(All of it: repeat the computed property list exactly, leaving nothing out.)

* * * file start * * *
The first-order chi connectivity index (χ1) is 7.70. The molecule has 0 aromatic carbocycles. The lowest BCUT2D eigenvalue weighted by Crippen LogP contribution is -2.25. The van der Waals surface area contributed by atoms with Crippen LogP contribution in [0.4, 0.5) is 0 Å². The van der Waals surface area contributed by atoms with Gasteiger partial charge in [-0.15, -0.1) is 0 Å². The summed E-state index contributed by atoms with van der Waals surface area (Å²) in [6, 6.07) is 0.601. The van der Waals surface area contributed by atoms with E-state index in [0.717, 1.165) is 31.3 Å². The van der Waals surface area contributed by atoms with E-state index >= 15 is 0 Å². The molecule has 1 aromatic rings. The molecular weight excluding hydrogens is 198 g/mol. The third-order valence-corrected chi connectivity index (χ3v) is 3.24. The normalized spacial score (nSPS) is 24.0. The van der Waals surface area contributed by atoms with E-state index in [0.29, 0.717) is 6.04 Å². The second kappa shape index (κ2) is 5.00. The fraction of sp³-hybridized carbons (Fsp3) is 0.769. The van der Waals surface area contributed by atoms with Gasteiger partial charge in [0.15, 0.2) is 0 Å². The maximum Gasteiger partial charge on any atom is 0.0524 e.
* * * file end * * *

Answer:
The first-order chi connectivity index (χ1) is 7.70. The molecule has 0 aromatic carbocycles. The lowest BCUT2D eigenvalue weighted by Crippen LogP contribution is -2.25. The van der Waals surface area contributed by atoms with Crippen LogP contribution in [0.4, 0.5) is 0 Å². The van der Waals surface area contributed by atoms with Gasteiger partial charge in [-0.15, -0.1) is 0 Å². The summed E-state index contributed by atoms with van der Waals surface area (Å²) in [6, 6.07) is 0.601. The van der Waals surface area contributed by atoms with E-state index in [0.717, 1.165) is 31.3 Å². The van der Waals surface area contributed by atoms with E-state index >= 15 is 0 Å². The molecule has 1 aromatic rings. The molecular weight excluding hydrogens is 198 g/mol. The third-order valence-corrected chi connectivity index (χ3v) is 3.24. The normalized spacial score (nSPS) is 24.0. The van der Waals surface area contributed by atoms with E-state index in [0.29, 0.717) is 6.04 Å². The second kappa shape index (κ2) is 5.00. The fraction of sp³-hybridized carbons (Fsp3) is 0.769. The van der Waals surface area contributed by atoms with Gasteiger partial charge in [0.15, 0.2) is 0 Å². The maximum Gasteiger partial charge on any atom is 0.0524 e.